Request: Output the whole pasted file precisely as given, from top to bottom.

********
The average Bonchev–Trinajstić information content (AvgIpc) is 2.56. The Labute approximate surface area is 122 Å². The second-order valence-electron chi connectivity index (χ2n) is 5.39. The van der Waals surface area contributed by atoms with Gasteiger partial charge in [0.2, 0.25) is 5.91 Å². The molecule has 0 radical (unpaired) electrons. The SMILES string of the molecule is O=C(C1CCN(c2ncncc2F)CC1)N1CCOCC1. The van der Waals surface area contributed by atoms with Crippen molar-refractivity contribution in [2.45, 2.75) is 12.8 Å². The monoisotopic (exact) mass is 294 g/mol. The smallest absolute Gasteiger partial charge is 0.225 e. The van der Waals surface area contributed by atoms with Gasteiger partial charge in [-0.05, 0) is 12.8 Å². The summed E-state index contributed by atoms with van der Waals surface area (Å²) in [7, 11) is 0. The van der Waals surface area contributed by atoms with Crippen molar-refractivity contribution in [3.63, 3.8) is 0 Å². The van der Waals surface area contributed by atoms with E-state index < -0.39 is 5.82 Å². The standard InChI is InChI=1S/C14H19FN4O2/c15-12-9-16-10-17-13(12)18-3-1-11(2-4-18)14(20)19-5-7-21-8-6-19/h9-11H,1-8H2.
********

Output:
The average Bonchev–Trinajstić information content (AvgIpc) is 2.56. The Labute approximate surface area is 122 Å². The second-order valence-electron chi connectivity index (χ2n) is 5.39. The van der Waals surface area contributed by atoms with Gasteiger partial charge in [0.2, 0.25) is 5.91 Å². The molecule has 0 radical (unpaired) electrons. The SMILES string of the molecule is O=C(C1CCN(c2ncncc2F)CC1)N1CCOCC1. The van der Waals surface area contributed by atoms with Crippen molar-refractivity contribution in [2.45, 2.75) is 12.8 Å². The monoisotopic (exact) mass is 294 g/mol. The smallest absolute Gasteiger partial charge is 0.225 e. The van der Waals surface area contributed by atoms with Gasteiger partial charge in [-0.05, 0) is 12.8 Å². The summed E-state index contributed by atoms with van der Waals surface area (Å²) in [7, 11) is 0. The van der Waals surface area contributed by atoms with Crippen molar-refractivity contribution in [3.63, 3.8) is 0 Å². The van der Waals surface area contributed by atoms with E-state index < -0.39 is 5.82 Å². The standard InChI is InChI=1S/C14H19FN4O2/c15-12-9-16-10-17-13(12)18-3-1-11(2-4-18)14(20)19-5-7-21-8-6-19/h9-11H,1-8H2.